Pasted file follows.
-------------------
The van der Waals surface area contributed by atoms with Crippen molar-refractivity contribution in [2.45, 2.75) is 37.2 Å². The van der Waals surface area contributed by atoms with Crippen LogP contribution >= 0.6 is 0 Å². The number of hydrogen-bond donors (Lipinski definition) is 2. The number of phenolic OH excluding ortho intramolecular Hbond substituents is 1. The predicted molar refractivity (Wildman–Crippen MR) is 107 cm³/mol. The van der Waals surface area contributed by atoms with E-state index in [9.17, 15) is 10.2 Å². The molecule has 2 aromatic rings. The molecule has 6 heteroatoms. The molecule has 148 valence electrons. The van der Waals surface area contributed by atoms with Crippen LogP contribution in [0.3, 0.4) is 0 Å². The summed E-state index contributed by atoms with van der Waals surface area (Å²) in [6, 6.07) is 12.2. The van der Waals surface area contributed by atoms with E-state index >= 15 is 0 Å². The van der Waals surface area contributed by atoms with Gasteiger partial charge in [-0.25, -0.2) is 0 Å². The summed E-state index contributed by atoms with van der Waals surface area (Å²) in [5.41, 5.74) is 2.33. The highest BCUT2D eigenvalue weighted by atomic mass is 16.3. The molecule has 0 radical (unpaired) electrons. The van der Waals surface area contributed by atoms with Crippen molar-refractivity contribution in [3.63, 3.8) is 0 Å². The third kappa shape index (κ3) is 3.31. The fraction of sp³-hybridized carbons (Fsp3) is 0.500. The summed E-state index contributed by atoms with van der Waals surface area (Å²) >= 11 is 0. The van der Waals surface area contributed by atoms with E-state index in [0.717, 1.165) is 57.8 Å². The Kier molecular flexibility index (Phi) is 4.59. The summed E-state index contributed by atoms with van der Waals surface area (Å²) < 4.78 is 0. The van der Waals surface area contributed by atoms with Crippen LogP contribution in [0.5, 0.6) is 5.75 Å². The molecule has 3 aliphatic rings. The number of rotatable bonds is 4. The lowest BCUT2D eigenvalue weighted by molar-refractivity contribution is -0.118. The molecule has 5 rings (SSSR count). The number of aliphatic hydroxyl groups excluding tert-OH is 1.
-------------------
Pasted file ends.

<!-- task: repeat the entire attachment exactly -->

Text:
The van der Waals surface area contributed by atoms with Crippen molar-refractivity contribution in [2.45, 2.75) is 37.2 Å². The van der Waals surface area contributed by atoms with Crippen LogP contribution >= 0.6 is 0 Å². The number of hydrogen-bond donors (Lipinski definition) is 2. The number of phenolic OH excluding ortho intramolecular Hbond substituents is 1. The predicted molar refractivity (Wildman–Crippen MR) is 107 cm³/mol. The van der Waals surface area contributed by atoms with E-state index in [9.17, 15) is 10.2 Å². The molecule has 2 aromatic rings. The molecule has 6 heteroatoms. The molecule has 148 valence electrons. The van der Waals surface area contributed by atoms with Crippen LogP contribution in [0.3, 0.4) is 0 Å². The summed E-state index contributed by atoms with van der Waals surface area (Å²) in [6, 6.07) is 12.2. The van der Waals surface area contributed by atoms with E-state index >= 15 is 0 Å². The van der Waals surface area contributed by atoms with Gasteiger partial charge in [-0.25, -0.2) is 0 Å². The summed E-state index contributed by atoms with van der Waals surface area (Å²) in [5.41, 5.74) is 2.33. The highest BCUT2D eigenvalue weighted by atomic mass is 16.3. The molecule has 0 radical (unpaired) electrons. The van der Waals surface area contributed by atoms with Crippen molar-refractivity contribution in [3.63, 3.8) is 0 Å². The third kappa shape index (κ3) is 3.31. The fraction of sp³-hybridized carbons (Fsp3) is 0.500. The summed E-state index contributed by atoms with van der Waals surface area (Å²) >= 11 is 0. The van der Waals surface area contributed by atoms with E-state index in [0.717, 1.165) is 57.8 Å². The Kier molecular flexibility index (Phi) is 4.59. The summed E-state index contributed by atoms with van der Waals surface area (Å²) < 4.78 is 0. The van der Waals surface area contributed by atoms with Crippen LogP contribution in [0.5, 0.6) is 5.75 Å². The molecule has 3 aliphatic rings. The number of rotatable bonds is 4. The lowest BCUT2D eigenvalue weighted by molar-refractivity contribution is -0.118. The molecule has 5 rings (SSSR count). The number of aliphatic hydroxyl groups excluding tert-OH is 1.